If the destructive event unfurled on April 15, 2019 in France has proven anything, it’s that no good deed truly ever goes unpunished.
As one may recall, a structure fire burned through the roof and most of the spire of the Notre Dame Cathedral in Paris. Many statues were rescued and placed elsewhere, though a few received minimal burn damage. Three occupants were injured but not severely hurt. While firefighters and building caretakers preserved the monument historique through their commitment, millionaires and corporations added their grants to the mix to enable further fixes. While their generosity is appreciated, could it be misplaced?
For the French, wealth is an especially delicate subject, as President Emmanuel Macron’s new labor reformation efforts appear to benefit the elite, which has led to “the Yellow Jacket riots.” Many are insulted that millionaires like Francois Henri Pinault and Bernard Arnault have millions to spend on the cathedral but are not motivated to address more mundane social problems, like the rising costs of fuel and electricity. Additionally, those with more modest purses may often feel like their own gift will not go very far when corporate executives have pledged a cool $100 million as Pinault and Arnault have.
Many attitudes about the landmark are very dichotomous, especially on social media such as Twitter. Belgian golfer Thomas Pieters was critical in a since-deleted tweet on April 16:
“Kids are starving to death in this world and EU wants us to donate to rebuild a building. I don’t understand.” American author Kristan Higgins was similarly cynical, and her tweet, too, has since vanished amid backlash: “…Donate to help Puerto Rico recover. Donate to get the people of Flint clean water. Donate to get kids out of cages. Jesus didn’t care about stained glass. He cared about humans.”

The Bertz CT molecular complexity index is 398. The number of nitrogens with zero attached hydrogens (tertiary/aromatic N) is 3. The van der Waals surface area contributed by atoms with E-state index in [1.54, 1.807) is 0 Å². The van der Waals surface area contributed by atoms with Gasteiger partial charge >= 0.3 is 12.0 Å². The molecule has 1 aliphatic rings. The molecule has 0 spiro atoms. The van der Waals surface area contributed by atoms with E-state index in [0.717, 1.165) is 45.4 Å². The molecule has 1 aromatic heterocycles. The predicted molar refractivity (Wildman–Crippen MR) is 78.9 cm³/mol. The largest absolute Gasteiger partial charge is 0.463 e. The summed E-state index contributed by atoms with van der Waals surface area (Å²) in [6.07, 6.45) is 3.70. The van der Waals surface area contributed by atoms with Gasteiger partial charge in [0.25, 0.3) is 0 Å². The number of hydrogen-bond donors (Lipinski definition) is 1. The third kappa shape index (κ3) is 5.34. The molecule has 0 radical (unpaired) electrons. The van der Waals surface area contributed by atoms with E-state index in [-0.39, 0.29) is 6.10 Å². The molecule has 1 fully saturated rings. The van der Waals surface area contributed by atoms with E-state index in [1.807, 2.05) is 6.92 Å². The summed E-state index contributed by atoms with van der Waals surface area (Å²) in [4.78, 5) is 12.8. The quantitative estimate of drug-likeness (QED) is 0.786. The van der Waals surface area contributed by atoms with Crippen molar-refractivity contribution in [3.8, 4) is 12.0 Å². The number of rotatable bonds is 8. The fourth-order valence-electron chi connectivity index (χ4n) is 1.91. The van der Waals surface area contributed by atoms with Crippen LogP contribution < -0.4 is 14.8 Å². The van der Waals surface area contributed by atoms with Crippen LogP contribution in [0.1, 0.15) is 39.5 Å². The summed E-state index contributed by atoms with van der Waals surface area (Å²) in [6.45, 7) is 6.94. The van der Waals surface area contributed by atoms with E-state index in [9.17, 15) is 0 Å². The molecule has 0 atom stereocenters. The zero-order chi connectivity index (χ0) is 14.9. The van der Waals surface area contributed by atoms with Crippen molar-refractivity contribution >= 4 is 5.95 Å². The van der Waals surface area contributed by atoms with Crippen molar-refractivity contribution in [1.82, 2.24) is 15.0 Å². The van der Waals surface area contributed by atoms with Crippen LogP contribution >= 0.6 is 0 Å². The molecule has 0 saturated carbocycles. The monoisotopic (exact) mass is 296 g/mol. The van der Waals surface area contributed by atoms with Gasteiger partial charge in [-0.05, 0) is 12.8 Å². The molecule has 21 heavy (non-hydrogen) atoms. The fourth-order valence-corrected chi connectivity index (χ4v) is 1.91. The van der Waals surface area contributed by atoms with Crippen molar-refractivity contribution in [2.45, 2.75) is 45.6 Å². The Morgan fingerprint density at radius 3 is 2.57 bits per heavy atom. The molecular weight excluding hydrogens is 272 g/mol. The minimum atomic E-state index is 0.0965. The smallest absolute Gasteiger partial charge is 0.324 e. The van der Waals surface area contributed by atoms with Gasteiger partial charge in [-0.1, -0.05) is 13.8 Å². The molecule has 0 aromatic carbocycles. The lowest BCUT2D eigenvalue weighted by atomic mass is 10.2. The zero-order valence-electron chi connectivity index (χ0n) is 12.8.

While it may be admirable to detach oneself from the concrete, earthly house of worship and shift the focus on implementing the values of the faith, we needn’t forgo and disregard sentimentality. Notre Dame Cathedral is UNESCO World Heritage Site and a monument historique designation in France. It is the setting of Victor Hugo’s 1831 novel, The Hunchback of Notre Dame, and its multitude of adaptions. It earned its nickname, “the poor people’s book,” through its various iconography of great biblical scenes and figures. At its conception in the thirteenth century, many peasants were not literate and thus did not read the Bible, so these icons were crucial to the comprehension of their faith.
There’s growing concern that the amount of donations received has exceeded the total needed to renovate the building. This is still uncertain, though even if such a thing happens, the excess will likely go to Catholic charities and orders, especially towards education, given its connection to Sisters of Notre Dame de Mur. Amy Wilentz proposed to The Atlantic that the excess could be given to Notre-Dame de l’Assomption, a cathedral in Port-au-Prince, Haiti that has been in ruins since the earthquake in 2010. Further, even if all donated funds are spent on restorations to Notre Dame de Paris, we must remember that donations towards starving humans and donations towards stained glass are not mutually exclusive.
Consider Maslow’s hierarchy of needs. The strength of religious institutions can enable the basic and psychological needs swiftly, and self-actualization needs in due time. Indeed, there are simpler necessities, but a profound landmark like Notre Dame provides stability, comfort, and nostalgia to many communities; Catholic, Christian, or beyond.
Please view Notre Dame’s website for directions on donating.